Try blocking the fresh air tube before the mass air flow sensor, if possible. If the engine continues to run, it has to be getting air from someplace else, and you have to figure out where.
If the engine stalls when you do that, the next step would be to connect a scanner that displays live sensor data while the engine is running. Of particular interest is the idle air control motor, (IAC). The Engine Computer sets that motor to various positions to open an air valve that lets air bypass the throttle blade. At the same time, it changes the amount of time it holds the injectors open during each pulse. That's how it controls idle speed. The IAC will be shown as a percentage or as the number of "steps" from 0 to 256. The higher the step or the higher the percentage, the higher the idle speed is being commanded to.
If you find the step real low, say below 25, the computer knows the idle speed is too fast and is trying unsuccessfully to reduce it. The IAC itself could be the cause. Electrically it is okay, otherwise the Engine Computer would detect the problem, set a fault code in memory, and turn on the Check Engine light, but carbon buildup could be preventing the motor / valve from responding properly.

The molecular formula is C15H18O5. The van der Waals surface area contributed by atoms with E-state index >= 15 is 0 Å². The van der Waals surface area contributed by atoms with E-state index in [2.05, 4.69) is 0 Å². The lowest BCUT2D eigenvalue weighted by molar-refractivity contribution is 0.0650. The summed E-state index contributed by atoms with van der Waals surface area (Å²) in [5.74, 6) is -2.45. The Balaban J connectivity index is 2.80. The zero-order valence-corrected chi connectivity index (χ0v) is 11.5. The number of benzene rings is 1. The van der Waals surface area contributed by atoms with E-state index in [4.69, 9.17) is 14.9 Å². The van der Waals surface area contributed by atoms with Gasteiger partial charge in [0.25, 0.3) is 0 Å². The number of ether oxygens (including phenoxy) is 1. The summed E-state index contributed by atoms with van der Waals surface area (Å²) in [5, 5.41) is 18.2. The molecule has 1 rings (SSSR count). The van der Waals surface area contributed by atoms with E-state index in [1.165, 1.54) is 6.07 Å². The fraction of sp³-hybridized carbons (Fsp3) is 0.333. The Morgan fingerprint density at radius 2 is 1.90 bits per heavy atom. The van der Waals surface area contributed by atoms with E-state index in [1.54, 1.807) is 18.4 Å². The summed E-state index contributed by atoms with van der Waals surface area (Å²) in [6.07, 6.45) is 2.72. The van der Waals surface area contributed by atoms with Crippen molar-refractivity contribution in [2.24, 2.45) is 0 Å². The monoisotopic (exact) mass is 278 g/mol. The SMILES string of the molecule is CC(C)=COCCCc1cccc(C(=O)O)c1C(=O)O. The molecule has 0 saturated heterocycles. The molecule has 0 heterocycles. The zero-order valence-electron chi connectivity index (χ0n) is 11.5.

If the step or percentage is real high, the computer is trying to raise idle speed in response to some other sensor reading. It usually takes an experienced mechanic to interpret those other sensor readings and to find the cause of the high idle speed. Ford had a lot of erratic idle speed problems caused by defective coolant temperature sensors. Idle speed is raised when the engine is cold, and the Engine Computer tried to respond to varying readings coming from that sensor.
With all of these things, it's still real hard to hit 6,000 rpm. Most engines will have severe "valve float" and misfires long before that speed is reached. Most manufacturers have gone to the insanely dangerous "throttle-by-wire" system that replaces the simple, reliable throttle cable with a computer, motor-driven throttle blade, and two position sensors. That is the system that put Toyota in the news last year, just like we predicted. If you have that system, leave the repairs all to the dealer. You don't want to become a party to any future lawsuits by tinkering with it yourself.
Sunday, October 30th, 2011 AT 9:42 PM